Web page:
Intelligence in Public Literature

Mission R&AW

R.K. Yadav (New Delhi: Manas Publications, 2014), 543 pp.

Reviewed by Ryan Shaffer, Ph.D.

In this book, R.K. Yadav, a former R&AW officer who joined the agency in 1973, examines the Research and Analysis Wing (R&AW) of India’s foreign intelligence agency. He writes of R&AW from first-hand experiences and through recollections of conversations with senior agency leaders. He reviews the history of India’s external intelligence since Indian independence, and he argues that R&AW now needs reform because the quality of its intelligence has diminished to a dangerous level and the agency is rife with corruption and unprofessional behavior at all levels.

The work highlights territory familiar to scholars of intelligence in general, most notably the power struggles between elected government officials and the external and internal intelligence agencies, R&AW and the Intelligence Bureau, respectively. Yadav writes that the “absence of legal sanction has resulted in the misuse of power” by both agencies. (26) Ultimately, Yadav has tried to do too much with this book. He might have done better had he focused on his own first-hand experience in R&AW rather than retelling second or third-hand claims. Even so, the book contains insight into a rarely-written-about agency and discusses events that are of interest to scholars.

Mission R&AW opens with a history of Indian intelligence before R&AW’s creation. Yadav explains that Prime Minister Indira Gandhi started R&AW in September 1968, with a staff of 250 people, because she wanted a foreign intelligence agency similar to the Central Intelligence Agency (CIA). Nearly half the book details, unevenly, events during the five years before Yadav joined R&AW. Examples of this uneveness include, a six-page chapter about Prime Minister Jawaharlal Nehru and the Intelligence Bureau’s involvement in setting up Ghana’s intelligence services; a chapter of 70 pages offering historical background on China and Tibet and the Sino-Indian War, which includes details of shortcomings in translations of Chinese wireless messages, faulty maps, reporting on the Aksai Chin road construction, and the Indian government’s turning the Intelligence Bureau into a scapegoat for the massacre of Indian policemen; and the outcome of his “long discussions on this subject with R.N. Kao . . . and K. Sankaran Nair, his deputy and many other R&AW officers,” who “were of the opinion that overall intelligence with regard to the strength, armaments and potential threat was conveyed to the Army Headquarters,” but the “Army generals morally lost the war before it actually started.” (167–68)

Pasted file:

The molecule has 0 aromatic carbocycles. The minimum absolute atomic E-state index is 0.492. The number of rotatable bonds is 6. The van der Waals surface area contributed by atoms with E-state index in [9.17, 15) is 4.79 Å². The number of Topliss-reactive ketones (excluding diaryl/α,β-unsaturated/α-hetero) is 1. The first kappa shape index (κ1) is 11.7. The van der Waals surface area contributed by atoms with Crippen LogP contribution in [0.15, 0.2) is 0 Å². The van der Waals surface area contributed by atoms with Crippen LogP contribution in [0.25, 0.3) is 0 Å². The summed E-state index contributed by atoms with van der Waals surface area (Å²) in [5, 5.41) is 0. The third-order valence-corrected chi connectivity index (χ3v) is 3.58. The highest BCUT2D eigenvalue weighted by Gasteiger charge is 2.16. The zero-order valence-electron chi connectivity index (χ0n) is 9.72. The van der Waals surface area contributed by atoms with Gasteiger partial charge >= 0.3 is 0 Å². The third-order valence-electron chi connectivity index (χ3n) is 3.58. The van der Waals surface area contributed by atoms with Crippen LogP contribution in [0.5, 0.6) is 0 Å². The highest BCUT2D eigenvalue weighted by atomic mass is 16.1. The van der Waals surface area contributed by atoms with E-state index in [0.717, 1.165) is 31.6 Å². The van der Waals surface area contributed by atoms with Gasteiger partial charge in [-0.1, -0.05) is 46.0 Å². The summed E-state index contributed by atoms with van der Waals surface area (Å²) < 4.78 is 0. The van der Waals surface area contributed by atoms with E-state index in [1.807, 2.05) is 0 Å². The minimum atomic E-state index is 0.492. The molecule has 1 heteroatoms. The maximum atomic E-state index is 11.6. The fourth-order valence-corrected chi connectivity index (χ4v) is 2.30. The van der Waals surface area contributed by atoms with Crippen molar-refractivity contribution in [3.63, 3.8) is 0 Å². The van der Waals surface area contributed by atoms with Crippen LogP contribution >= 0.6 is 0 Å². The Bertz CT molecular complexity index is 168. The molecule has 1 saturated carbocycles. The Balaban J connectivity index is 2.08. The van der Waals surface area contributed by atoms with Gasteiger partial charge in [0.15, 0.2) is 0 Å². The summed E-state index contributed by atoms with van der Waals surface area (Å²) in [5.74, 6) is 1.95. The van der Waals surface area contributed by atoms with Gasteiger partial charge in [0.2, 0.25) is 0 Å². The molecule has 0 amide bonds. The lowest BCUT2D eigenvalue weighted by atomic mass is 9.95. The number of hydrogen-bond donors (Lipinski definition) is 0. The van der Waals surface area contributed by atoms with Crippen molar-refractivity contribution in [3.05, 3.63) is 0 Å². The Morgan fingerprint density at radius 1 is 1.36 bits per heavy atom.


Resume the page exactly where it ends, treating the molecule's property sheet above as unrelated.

With respect to Pakistan, Yadav reviews operations leading to war with Pakistan in 1965. He does not, however, discuss the particulars of intelligence, simply concluding that Indian intelligence “was not adequately utilized.” (183) With the liberation war that led to the creation of Bangladesh in 1971, Yadav explores R&AW information gathering just three years after its creation from Pakistani sources and learned about the planned military action in East Bengal. He details R&AW’s involvement with the Mukti Bahini, the Bengali guerilla forces, against the Pakistan Army and gives a daily account of the Indo-Pakistani War in 1971. Yadav writes that the war was short and explains that a large number of Pakistani troops surrendered “because Indian Army and intelligence strategists had meticulously planned this war well in advance.” (260)